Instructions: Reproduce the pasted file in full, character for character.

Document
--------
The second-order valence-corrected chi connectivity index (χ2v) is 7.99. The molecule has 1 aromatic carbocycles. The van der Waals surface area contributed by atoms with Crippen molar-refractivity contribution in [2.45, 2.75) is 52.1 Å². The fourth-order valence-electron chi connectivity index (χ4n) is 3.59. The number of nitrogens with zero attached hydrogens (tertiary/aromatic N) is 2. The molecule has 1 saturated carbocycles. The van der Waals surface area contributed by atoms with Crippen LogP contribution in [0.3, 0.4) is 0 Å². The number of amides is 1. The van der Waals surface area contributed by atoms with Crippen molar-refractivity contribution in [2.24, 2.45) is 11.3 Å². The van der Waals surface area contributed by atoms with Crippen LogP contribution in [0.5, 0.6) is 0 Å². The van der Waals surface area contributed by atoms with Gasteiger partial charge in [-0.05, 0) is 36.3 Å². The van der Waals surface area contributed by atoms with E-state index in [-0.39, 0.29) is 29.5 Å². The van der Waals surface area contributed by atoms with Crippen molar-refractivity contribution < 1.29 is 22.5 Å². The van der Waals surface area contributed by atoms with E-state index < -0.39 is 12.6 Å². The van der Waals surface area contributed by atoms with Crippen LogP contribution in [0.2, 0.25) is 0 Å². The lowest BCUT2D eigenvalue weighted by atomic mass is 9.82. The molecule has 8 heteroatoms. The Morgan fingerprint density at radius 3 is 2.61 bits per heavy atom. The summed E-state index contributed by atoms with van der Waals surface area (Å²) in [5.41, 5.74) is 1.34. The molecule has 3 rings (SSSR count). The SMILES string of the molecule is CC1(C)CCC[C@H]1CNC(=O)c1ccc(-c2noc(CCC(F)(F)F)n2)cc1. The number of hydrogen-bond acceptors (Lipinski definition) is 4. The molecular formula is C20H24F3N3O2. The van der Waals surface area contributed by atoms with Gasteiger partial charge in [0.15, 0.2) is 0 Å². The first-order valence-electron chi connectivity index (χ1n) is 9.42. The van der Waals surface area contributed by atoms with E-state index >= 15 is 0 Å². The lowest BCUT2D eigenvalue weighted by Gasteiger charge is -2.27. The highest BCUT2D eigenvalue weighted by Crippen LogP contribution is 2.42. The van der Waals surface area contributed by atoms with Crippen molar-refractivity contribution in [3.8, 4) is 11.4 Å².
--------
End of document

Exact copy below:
The second-order valence-corrected chi connectivity index (χ2v) is 7.99. The molecule has 1 aromatic carbocycles. The van der Waals surface area contributed by atoms with Crippen molar-refractivity contribution in [2.45, 2.75) is 52.1 Å². The fourth-order valence-electron chi connectivity index (χ4n) is 3.59. The number of nitrogens with zero attached hydrogens (tertiary/aromatic N) is 2. The molecule has 1 saturated carbocycles. The van der Waals surface area contributed by atoms with Crippen LogP contribution in [0.3, 0.4) is 0 Å². The number of amides is 1. The van der Waals surface area contributed by atoms with Crippen molar-refractivity contribution in [2.24, 2.45) is 11.3 Å². The van der Waals surface area contributed by atoms with Crippen LogP contribution in [0.5, 0.6) is 0 Å². The van der Waals surface area contributed by atoms with Gasteiger partial charge in [-0.05, 0) is 36.3 Å². The van der Waals surface area contributed by atoms with E-state index in [-0.39, 0.29) is 29.5 Å². The van der Waals surface area contributed by atoms with Crippen molar-refractivity contribution < 1.29 is 22.5 Å². The van der Waals surface area contributed by atoms with E-state index < -0.39 is 12.6 Å². The van der Waals surface area contributed by atoms with Crippen LogP contribution in [0.2, 0.25) is 0 Å². The lowest BCUT2D eigenvalue weighted by atomic mass is 9.82. The molecule has 8 heteroatoms. The Morgan fingerprint density at radius 3 is 2.61 bits per heavy atom. The summed E-state index contributed by atoms with van der Waals surface area (Å²) in [5.41, 5.74) is 1.34. The molecule has 3 rings (SSSR count). The SMILES string of the molecule is CC1(C)CCC[C@H]1CNC(=O)c1ccc(-c2noc(CCC(F)(F)F)n2)cc1. The number of hydrogen-bond acceptors (Lipinski definition) is 4. The molecular formula is C20H24F3N3O2. The van der Waals surface area contributed by atoms with Gasteiger partial charge in [0.15, 0.2) is 0 Å². The first-order valence-electron chi connectivity index (χ1n) is 9.42. The van der Waals surface area contributed by atoms with E-state index >= 15 is 0 Å². The lowest BCUT2D eigenvalue weighted by Gasteiger charge is -2.27. The highest BCUT2D eigenvalue weighted by Crippen LogP contribution is 2.42. The van der Waals surface area contributed by atoms with Crippen molar-refractivity contribution in [3.8, 4) is 11.4 Å².